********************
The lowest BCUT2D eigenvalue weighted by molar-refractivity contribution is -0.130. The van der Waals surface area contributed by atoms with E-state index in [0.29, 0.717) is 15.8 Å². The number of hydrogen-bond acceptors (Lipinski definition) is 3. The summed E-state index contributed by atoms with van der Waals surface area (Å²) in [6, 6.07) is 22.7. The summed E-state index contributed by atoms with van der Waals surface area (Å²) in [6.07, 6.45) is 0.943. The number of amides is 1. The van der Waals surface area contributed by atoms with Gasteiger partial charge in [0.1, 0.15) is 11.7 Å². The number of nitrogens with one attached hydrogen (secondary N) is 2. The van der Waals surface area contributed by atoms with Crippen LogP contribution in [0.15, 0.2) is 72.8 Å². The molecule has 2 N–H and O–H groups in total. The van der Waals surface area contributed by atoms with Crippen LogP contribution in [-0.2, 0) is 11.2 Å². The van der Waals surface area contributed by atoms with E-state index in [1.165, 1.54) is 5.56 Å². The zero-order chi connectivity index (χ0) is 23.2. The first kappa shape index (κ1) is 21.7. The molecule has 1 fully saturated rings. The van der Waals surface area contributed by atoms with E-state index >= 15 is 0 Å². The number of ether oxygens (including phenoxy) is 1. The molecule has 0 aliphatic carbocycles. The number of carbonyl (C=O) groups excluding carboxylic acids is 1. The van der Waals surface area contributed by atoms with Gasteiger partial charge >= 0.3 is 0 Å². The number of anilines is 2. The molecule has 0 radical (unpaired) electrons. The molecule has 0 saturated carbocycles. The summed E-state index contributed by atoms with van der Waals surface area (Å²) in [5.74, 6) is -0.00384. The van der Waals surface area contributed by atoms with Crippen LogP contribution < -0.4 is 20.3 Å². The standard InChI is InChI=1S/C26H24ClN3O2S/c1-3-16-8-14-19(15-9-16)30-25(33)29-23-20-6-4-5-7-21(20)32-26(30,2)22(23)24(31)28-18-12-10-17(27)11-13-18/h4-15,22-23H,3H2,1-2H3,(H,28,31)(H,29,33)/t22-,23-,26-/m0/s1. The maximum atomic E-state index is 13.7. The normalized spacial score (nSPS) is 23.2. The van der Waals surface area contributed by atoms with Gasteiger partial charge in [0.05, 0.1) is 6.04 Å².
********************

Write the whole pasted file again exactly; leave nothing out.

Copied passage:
The lowest BCUT2D eigenvalue weighted by molar-refractivity contribution is -0.130. The van der Waals surface area contributed by atoms with E-state index in [0.29, 0.717) is 15.8 Å². The number of hydrogen-bond acceptors (Lipinski definition) is 3. The summed E-state index contributed by atoms with van der Waals surface area (Å²) in [6, 6.07) is 22.7. The summed E-state index contributed by atoms with van der Waals surface area (Å²) in [6.07, 6.45) is 0.943. The number of amides is 1. The van der Waals surface area contributed by atoms with Gasteiger partial charge in [0.1, 0.15) is 11.7 Å². The number of nitrogens with one attached hydrogen (secondary N) is 2. The van der Waals surface area contributed by atoms with Crippen LogP contribution in [0.15, 0.2) is 72.8 Å². The molecule has 2 N–H and O–H groups in total. The van der Waals surface area contributed by atoms with Crippen LogP contribution in [-0.2, 0) is 11.2 Å². The van der Waals surface area contributed by atoms with E-state index in [1.165, 1.54) is 5.56 Å². The zero-order chi connectivity index (χ0) is 23.2. The first kappa shape index (κ1) is 21.7. The molecule has 1 fully saturated rings. The van der Waals surface area contributed by atoms with E-state index >= 15 is 0 Å². The number of ether oxygens (including phenoxy) is 1. The molecule has 0 aliphatic carbocycles. The number of carbonyl (C=O) groups excluding carboxylic acids is 1. The van der Waals surface area contributed by atoms with Gasteiger partial charge >= 0.3 is 0 Å². The number of anilines is 2. The molecule has 0 radical (unpaired) electrons. The molecule has 0 saturated carbocycles. The summed E-state index contributed by atoms with van der Waals surface area (Å²) in [5.74, 6) is -0.00384. The van der Waals surface area contributed by atoms with Crippen LogP contribution < -0.4 is 20.3 Å². The standard InChI is InChI=1S/C26H24ClN3O2S/c1-3-16-8-14-19(15-9-16)30-25(33)29-23-20-6-4-5-7-21(20)32-26(30,2)22(23)24(31)28-18-12-10-17(27)11-13-18/h4-15,22-23H,3H2,1-2H3,(H,28,31)(H,29,33)/t22-,23-,26-/m0/s1. The maximum atomic E-state index is 13.7. The normalized spacial score (nSPS) is 23.2. The van der Waals surface area contributed by atoms with Gasteiger partial charge in [0.05, 0.1) is 6.04 Å².